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Fireplace smoke health hazard in Newport

19 June 2010

SINCE the weather started to cool, Alison Harvey has been struggling to breathe as her neighbours start lighting their fireplaces again.

According to Ms Harvey, once the sun goes down, the low-lying area of Newport where she lives becomes blanketed in a cloud of acrid wood smoke.

She is so sensitive to the smoke she has had to start taping shut all the gaps around her windows and doors in an effort to keep it out.

“Some nights it’s just acrid and I just can’t breathe. I didn’t sleep at home last night because of it,” Ms Harvey said.

“My doctor has told me I’ll have to move if it doesn’t stop.”

The Newport resident of 21 years said she had never seen so many people using fireplaces during the winter and put it down to people wanting to save on heating costs.

“I can’t understand how we can still allow this, we’ve pretty much banned smoking and this is just as bad,” she said.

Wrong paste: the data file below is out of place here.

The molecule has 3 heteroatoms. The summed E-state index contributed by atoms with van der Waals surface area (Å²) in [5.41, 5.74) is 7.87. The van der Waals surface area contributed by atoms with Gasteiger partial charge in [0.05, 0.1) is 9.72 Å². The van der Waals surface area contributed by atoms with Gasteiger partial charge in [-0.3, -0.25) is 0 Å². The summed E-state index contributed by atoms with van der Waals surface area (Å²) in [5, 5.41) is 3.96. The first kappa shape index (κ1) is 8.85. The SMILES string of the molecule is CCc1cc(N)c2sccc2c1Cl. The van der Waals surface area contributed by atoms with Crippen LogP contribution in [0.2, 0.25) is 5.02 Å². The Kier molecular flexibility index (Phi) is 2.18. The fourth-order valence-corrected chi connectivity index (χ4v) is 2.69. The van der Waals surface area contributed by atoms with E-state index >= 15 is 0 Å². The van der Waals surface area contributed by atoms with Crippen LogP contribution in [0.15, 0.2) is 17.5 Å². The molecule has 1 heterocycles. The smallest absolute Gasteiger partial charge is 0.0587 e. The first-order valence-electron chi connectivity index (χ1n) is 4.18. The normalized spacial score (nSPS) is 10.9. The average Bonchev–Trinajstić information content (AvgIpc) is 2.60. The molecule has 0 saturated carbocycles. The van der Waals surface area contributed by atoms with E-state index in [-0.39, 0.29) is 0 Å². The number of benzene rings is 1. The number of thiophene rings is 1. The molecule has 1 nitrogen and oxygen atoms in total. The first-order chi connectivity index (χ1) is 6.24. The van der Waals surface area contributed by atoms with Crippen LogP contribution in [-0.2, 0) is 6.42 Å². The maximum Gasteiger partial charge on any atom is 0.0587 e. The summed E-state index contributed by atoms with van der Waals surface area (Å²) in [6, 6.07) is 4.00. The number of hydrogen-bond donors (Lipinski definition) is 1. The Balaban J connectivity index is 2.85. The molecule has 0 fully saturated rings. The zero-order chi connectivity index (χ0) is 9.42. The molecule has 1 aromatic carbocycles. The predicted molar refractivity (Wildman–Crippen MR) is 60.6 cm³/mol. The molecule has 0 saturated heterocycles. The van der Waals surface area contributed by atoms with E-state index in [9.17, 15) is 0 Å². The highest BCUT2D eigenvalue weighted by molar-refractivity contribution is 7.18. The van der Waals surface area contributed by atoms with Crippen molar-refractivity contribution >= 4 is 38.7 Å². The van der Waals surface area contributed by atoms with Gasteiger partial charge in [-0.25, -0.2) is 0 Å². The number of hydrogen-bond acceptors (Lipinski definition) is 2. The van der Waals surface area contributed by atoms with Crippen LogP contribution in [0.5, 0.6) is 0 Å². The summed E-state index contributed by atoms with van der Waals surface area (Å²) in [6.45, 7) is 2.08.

Pittwater Council’s general manager, Mark Ferguson, said the council could take some action under the Protection of the Environment Operations Act.

“The first is to ask the homeowners concerned if we can enter their properties to inspect the fireplaces-heaters,” Mr Ferguson said.

“New fireplaces and chimneys require a DA in Pittwater so if they are new structures that have been illegally installed then we can ask the homeowner concerned to remove them.

“The main approach, however, will be educating residents on their use - advising them on the type of wood being burned, ensuring wood is not wet or green, that it isn’t coated with paint or chemicals and reducing the frequency of the fires.”

According the the NSW Environment Department’s website, wood smoke is a major cause of air pollution and during winter wood heaters can produce up to seven times as much particle pollution as cars.

Among the noxious gases contained in wood smoke are carbon monoxide, oxides of nitrogen, benzene and formaldehyde.

Even small doses are known to cause respiratory conditions, especially for very young children and frail, older people.

Source: The Manly Daily

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